Recent college grads return to classroom as teachers

Garret Risley graduated from Illinois State University this spring.

Todd Metzger earned his bachelor’s degree from the University of Illinois last month.

As they prepare to move on with life, they will remain in the classroom.

Both Mahomet-Seymour graduates were education majors who in August will start their teaching careers.

Risley, a 2012 M-S graduate, was hired by his alma mater as a special education instructor at the high school.

Metzger, a 2013 M-S graduate, will have his first job be as a fourth-grade teacher at Fisher Elementary School.

In a matter of weeks, they will be on their own with a group of students.

“I’m super-excited and ready to meet my students,” Risley said. “I’m ready to get going. I’ve been in my classroom a few times.”

 

The job search

College professors and advisors emphasize to upcoming graduates to be patient as they seek teaching positions.

“They tell us openings will happen,” Metzger said. “Some will come in the summer. Some don’t get jobs until August.”

Metzger was one of the fortunate ones.

He looked into 10 jobs, went through three interviews and — on April 17 — received an offer to join the staff at Fisher.

Metzger had done his research and had already investigated the school.

“I had looked into the school and, as soon as they offered, I was ready to take it,” he said.

Metzger expects to fit in at a school with which he is not yet familiar.

School personnel will be an asset. The principal is Jim Moxley, the father of his childhood friend, Tyler Moxley.

 

Starting early

Risley developed an idea about his intended profession when he was in junior high school.

M-S had a program where students would volunteer to go into special education classes and “kind of be a friend,” Risley said. “I helped during study hall in sixth-, seventh- and eighth-grade.”

He was hooked.

“The way I was received each day, it was contagious to see students happy to see you,” Risley said. “I went in as a peer and they made me want to come back.”

He was involved throughout high school in a similar program.

“At that point, I knew what the end goal was,” Risley said.

He not only recognized what he wanted to do, but also his preferred location.

“Mahomet is where I wanted to be,” Risley said. “A lot of those teachers were my role models. It was my dream job.”

He put extra pressure on himself when he interviewed at M-S because “it was such a big deal for me.”

Risley was optimistic when he left the interview.

“I fumbled over a couple of words,” he said, “but ISU had prepared me well and I was confident in what I said.”

 

Added duties

Both Metzger and Risley will serve as coaches as they begin their teaching careers.

Metzger was hired as the seventh-grade boys’ basketball head coach. He will also help with the high school baseball program, though his exact role hasn’t been determined.

Risley will assist in football, “wherever they need me,” and will return as a volunteer boys’ basketball coach.

A year ago, he helped coach Eric Andracke with the freshmen team.

“I like coaching the basics and getting them used to the program,” Risley said.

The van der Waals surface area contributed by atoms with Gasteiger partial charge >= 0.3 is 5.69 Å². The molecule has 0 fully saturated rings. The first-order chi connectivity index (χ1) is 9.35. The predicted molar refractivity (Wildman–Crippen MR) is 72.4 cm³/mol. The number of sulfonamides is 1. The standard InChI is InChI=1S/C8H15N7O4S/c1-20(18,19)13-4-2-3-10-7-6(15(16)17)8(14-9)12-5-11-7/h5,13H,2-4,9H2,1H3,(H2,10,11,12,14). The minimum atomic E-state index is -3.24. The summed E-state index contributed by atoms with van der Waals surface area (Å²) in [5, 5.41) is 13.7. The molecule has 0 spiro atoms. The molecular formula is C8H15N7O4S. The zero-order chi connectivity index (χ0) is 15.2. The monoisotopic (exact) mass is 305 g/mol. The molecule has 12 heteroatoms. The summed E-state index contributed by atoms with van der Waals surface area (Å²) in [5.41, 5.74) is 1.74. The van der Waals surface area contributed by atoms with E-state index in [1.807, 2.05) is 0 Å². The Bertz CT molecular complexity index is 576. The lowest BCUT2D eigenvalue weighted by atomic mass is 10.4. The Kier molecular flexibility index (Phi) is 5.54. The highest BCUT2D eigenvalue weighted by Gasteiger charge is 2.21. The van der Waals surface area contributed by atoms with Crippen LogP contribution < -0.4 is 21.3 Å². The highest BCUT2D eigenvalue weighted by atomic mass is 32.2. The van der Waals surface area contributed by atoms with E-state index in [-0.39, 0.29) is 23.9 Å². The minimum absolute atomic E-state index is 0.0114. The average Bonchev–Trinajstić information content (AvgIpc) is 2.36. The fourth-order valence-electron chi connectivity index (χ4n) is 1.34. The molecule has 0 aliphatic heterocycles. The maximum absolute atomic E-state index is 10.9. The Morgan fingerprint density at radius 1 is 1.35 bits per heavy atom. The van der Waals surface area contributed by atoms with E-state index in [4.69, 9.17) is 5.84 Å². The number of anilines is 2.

Similar interests

Metzger will teach one of Fisher’s two fourth-grade sections, but he won’t have to look far to find someone who can relate to what he will be going through.

“My fiancee (Nicholle Brown) will be a fourth-grade teacher in Champaign (at Robeson School),” Metzger said.

He expects to make a smooth transition from student to teacher.

“I definitely made the right decision,” Metzger said. “I love the younger kids, watching them grow and become better students and individuals. I love seeing the success that kids can have when they’re pushed.

He wants to help school be for others what it was for him as he went through the M-S system from kindergarten through 12th grade.

“I had amazing teachers all the way through,” Metzger said. “That’s a big reason I am here.

“It pains me when people say they didn’t have a good schooling experience. They (the children) have to be there. Hopefully you can make it as enjoyable as possible.”

 

Second-generation teacher

Some of Risley’s classes could have as few as five or six students. Other classes, where he will serve as a co-teacher, could have as many as 20.

“I like the smaller classrooms,” he said. “You’re able to build 1-to-1 relationships.”

The son of longtime M-S instructor Jim Risley, Garret Risley doesn’t see any disadvantages to following in his father’s footsteps.

“The pressure comes from myself,” Garret Risley said. “There are expectations, but I like those expectations.”

He’s in this for the long term.

“I want to be there as long as I can,” he said. “My teaching is geared to helping students meet their goals. Every year will be different.”

 

Supporting the team

Metzger considered different careers before settling on education.

“I waffled a long time,” he said. “I thought about going to law school, then I thought about a career in sports management. I wanted to go into coaching because of the impact you have on your players.”

Finally, he realized he could be a major influence through education.

“It hit me I could do the same things every single day being a teacher,” Metzger said. “I love helping kids reach their full potential.”

One area he will emphasize with his fourth-graders is teamwork.

“They can use each other and keep each other motivated,” Metzger said. “In group work, it’s not super daunting to have to do it all on your own.”

For Risley and Metzger, the education process will continue.

 

Categories (3):News, Education, People

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